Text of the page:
Here you’ll learn about young Prithviraj being hand-picked, swayamvar-style, from a line of studio extras by a top actress to play the male lead; about his early films and his love for the stage, out of which grew the theatre group Prithvi. Here you’ll get an insight into the personal demons that spurred Raj Kapoor to become Hindi cinema’s greatest showman, the influences that lay behind Shammi’s screen persona (one of the most original in Bollywood history), how Rishi Kapoor survived the Bachchan Era, and why his brothers’ careers fell by the wayside.
There is a wealth of anecdotes, most of them told entertainingly but also with restraint and taste. Rarely does Jain allow herself to get carried away – okay, so maybe she goes overboard in her florid descriptions of Prithviraj Kapoor’s good looks (“handsome, almost impossibly handsome, face framed by the abundant hair that often fell in cherubic locks…penetrating eyes brimming over with warmth and compassion…sculpted body…like an Apollo dropped down from the skies”). But I’m willing to overlook that bit – each of my grandmothers has described the man in much the same way, and in a most un-grandmotherly voice. (Some of the photographs, including the one on the cover, tell the story equally well.)
Importantly, this is no hagiography. Jain doesn’t shy away from holding a magnifying lens to the family’s less savoury side. She is especially sharp in noting Randhir Kapoor’s seemingly ambivalent attitude to his father – "his remarks reveal that he may have wanted a father more ordinary" – and uses this to dissect the burdens placed on the younger generation by the giants who preceded them. The Kapoor weakness for alcohol and food, and the subsequent tendency towards corpulence, are also discussed at length. As are some disturbing individual traits, like the “in your face faux-humility” displayed by Raj Kapoor in entering a room slightly bent forward, hands folded, saying “Mujhe Raj Kapoor kehte hain” – despite knowing very well that everyone there was in awe of him. But equally importantly, Jain’s handling of these flaws is frank and matter-of fact; she doesn’t gloat or get voyeuristic.
In her foreword, the author mentions that Shashi Kapoor’s advice to her when she started the project was to be honest. "I suppose that was a carte blanche to look at the less flattering side of the Kapoors as well as their achievements." She’s certainly succeeded. In less than 400 pages (too little space, one might have thought, to do this subject justice), The Kapoors paints a balanced, informative and very entertaining picture of a fascinatingly multi-dimensional family. “We are like the Corleones,” Randhir Kapoor preens at one point. This is a not fully comprehensible claim – but whatever the resemblances, the Kapoors are certainly much more colourful than Don Vito and his clan.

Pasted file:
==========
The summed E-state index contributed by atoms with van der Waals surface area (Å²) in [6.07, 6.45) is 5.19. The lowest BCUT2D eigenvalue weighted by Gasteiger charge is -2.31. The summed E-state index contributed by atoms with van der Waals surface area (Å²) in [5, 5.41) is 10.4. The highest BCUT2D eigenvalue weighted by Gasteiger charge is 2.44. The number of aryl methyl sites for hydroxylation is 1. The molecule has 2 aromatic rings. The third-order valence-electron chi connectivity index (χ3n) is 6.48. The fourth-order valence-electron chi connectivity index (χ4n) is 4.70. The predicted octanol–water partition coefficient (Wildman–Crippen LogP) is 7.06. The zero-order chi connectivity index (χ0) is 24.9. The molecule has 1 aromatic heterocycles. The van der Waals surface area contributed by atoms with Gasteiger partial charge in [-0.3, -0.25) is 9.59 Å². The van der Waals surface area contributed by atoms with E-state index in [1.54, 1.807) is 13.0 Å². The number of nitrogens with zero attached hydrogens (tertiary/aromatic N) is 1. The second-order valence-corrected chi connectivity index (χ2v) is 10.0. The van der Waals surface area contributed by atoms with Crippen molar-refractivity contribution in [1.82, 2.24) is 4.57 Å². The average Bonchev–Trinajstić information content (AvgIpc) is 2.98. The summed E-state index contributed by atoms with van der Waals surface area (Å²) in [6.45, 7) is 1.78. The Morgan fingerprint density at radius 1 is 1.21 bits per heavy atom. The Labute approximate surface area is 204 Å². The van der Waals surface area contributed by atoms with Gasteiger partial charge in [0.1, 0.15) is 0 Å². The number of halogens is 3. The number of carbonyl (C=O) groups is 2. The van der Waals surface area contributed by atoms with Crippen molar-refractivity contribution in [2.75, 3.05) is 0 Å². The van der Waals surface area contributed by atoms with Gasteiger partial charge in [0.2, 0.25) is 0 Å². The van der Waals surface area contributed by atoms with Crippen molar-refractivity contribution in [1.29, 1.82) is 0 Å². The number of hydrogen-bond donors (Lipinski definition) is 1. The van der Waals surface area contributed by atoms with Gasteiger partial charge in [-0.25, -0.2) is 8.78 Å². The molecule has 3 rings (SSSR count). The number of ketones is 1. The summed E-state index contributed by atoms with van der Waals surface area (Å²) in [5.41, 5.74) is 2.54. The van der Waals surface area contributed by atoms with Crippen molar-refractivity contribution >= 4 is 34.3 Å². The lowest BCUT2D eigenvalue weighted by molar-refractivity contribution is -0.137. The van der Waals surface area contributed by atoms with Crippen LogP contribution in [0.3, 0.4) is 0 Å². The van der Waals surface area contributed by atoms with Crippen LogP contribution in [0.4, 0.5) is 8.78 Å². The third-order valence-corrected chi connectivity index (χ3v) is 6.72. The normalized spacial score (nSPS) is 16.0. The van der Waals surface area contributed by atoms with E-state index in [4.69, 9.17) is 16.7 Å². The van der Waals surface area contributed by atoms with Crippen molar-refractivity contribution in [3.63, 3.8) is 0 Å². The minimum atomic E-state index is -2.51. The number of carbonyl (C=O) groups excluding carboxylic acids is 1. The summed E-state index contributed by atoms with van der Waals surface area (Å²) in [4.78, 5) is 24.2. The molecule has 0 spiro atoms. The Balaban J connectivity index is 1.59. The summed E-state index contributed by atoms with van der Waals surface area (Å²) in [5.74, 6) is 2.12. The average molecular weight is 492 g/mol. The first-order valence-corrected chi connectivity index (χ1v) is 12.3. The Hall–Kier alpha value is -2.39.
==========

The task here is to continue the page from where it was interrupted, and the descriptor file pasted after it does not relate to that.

Personally, I find Prithviraj Kapoor and Shashi Kapoor to be the two most interesting members of the clan, perhaps mostly because they've been less written about than Raj and Shammi. And I've always had a huge crush on Shashi (Umm not in his contemporary avatar though).ReplyDelete
Oh, Prithviraj Kapoor was a very interesting personality by most accounts - the author makes no bones about finding him the most intriguing member of the family. Shashi too, yes: I always found it interesting how he balanced his mainstream and "parallel" careers in the late 1970s and early 1980s - playing Amitabh's sidekick/foil in one set of movies and simultaneously producing/acting in non-commercial films like Junoon, Kalyug and Vijeta. The book mentions that Raj Kapoor once sarcastically told him "Tum toh taxi ban gaye ho" - meaning he was indiscriminately signing up with any producer who approached him.ReplyDelete